Regis Jesuit High School (Denver, Colorado)
In recent history, drones have either been perceived as beneficial to society or a questionable tool utilized under a cloak of war. Currently, drones are being used in a multitude of war arenas, but also off the battlefield. For example, farmers take advantage of the drone’s size and mobility to fertilize crops. Photographers use this technology to gain a new perspective on life and the subjects they are capturing. Architects and builders also see the utility in the drone because it allows them to get a bird’s eye view of a particular plot or landscape and map out, specifically, the topographical challenges and build better blueprints for projects.
However, drones can also be viewed as a negative tool when applied to drone warfare because in the eyes of some they remove the humanity piece and have a machine do the “dirty” work. Sadly, many times this “work” involves airstrikes that take the lives of both enemies and innocent civilians. Although drones have, in the past, been fraught with errors resulting in a greater loss of innocent life, the technology has advanced in recent years and is now much more precise. As a result, drone error, according to the New American Foundation, has dropped 60% over the past 10 years, proving both its efficiency and increased safety when used as a tool of warfare.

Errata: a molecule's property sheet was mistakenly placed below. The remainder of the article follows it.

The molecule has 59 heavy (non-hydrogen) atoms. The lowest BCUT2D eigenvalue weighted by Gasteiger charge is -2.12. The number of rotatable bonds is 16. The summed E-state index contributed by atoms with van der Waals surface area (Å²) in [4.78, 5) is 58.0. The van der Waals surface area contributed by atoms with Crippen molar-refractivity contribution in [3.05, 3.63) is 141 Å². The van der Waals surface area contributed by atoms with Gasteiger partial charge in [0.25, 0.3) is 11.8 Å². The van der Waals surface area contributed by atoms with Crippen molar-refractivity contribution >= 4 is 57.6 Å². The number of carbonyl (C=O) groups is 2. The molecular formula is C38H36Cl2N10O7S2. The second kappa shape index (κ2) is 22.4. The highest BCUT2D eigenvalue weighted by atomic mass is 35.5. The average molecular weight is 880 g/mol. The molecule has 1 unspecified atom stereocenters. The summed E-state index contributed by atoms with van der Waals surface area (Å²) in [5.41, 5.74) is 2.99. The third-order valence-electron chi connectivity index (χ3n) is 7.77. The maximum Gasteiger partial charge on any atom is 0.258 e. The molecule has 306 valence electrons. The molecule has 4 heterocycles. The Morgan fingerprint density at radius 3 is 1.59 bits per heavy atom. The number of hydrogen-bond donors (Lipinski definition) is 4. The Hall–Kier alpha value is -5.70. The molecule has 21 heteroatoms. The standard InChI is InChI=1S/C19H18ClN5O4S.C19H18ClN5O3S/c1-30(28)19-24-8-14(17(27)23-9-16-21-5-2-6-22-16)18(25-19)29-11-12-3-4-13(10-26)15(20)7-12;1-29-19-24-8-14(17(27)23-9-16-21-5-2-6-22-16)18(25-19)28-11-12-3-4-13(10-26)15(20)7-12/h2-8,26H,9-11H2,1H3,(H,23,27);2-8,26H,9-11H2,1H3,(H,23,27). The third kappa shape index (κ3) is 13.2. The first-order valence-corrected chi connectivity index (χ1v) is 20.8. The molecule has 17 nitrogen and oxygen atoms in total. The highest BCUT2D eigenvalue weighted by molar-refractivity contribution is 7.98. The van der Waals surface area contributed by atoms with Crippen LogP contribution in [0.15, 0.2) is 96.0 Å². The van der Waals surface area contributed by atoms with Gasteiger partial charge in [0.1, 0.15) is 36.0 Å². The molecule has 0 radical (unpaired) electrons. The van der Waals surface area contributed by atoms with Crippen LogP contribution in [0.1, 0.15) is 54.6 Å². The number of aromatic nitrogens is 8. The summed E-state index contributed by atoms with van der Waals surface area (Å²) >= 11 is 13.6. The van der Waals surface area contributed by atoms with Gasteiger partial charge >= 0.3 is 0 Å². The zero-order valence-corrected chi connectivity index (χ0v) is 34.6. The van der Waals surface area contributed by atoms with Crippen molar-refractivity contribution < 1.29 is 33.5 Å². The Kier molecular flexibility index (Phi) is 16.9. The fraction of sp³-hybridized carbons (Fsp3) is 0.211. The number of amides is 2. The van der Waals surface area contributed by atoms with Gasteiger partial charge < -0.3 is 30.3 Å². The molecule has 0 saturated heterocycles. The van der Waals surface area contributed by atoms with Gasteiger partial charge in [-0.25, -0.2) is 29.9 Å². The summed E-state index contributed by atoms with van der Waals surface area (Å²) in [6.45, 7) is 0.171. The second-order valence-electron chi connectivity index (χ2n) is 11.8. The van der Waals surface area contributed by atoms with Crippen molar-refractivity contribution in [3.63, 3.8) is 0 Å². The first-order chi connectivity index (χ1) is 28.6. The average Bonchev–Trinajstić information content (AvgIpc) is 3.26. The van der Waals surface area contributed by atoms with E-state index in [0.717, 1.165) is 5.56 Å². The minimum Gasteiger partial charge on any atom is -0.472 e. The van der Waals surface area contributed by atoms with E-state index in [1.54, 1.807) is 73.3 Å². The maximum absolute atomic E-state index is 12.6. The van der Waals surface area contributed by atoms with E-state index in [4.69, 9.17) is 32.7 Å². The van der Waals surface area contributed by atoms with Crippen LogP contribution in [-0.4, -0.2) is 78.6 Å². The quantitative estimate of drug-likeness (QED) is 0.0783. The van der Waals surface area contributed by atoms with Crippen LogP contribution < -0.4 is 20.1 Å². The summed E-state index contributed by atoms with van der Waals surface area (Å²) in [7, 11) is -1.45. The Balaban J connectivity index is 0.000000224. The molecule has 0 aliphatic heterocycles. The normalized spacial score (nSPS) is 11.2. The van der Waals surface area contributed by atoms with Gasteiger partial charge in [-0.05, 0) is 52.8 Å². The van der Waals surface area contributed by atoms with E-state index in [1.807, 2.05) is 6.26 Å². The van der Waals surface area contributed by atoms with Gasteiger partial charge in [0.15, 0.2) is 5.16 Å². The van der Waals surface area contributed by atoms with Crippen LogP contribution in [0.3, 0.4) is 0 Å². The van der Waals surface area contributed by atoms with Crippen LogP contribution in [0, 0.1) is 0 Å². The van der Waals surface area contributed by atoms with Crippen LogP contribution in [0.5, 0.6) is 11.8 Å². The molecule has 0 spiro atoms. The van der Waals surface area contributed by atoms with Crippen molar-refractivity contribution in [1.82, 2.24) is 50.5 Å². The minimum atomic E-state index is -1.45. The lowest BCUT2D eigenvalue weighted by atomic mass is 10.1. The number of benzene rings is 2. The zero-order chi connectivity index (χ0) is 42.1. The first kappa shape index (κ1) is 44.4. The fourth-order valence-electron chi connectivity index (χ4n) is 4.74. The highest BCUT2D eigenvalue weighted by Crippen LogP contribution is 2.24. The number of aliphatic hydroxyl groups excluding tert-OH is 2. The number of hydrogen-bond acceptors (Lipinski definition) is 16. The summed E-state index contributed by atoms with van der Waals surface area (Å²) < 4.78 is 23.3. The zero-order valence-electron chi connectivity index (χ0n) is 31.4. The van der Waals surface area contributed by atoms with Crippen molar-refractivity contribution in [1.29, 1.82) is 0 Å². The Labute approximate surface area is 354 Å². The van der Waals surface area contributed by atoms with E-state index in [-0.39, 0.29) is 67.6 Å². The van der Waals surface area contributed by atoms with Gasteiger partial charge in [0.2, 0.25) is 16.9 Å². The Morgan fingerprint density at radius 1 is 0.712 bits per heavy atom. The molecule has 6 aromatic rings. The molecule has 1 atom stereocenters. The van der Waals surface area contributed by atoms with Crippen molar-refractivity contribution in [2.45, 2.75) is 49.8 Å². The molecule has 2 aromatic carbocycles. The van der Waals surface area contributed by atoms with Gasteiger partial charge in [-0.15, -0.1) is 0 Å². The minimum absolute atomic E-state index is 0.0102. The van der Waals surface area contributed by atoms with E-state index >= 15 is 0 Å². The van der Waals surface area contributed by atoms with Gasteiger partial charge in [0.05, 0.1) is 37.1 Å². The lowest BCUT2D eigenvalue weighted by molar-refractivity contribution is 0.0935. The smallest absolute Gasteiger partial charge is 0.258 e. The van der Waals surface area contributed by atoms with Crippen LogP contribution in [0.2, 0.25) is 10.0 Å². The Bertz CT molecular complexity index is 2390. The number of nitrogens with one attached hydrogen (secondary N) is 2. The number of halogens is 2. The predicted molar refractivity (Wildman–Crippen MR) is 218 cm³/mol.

Because drone technology is still relatively new in its use both on and off the battlefield, opinions still vary as to its efficacy and appropriateness. However, because advances in both the accuracy and safety are occurring at a rapid pace, drones will very likely continue to find a place in modern society.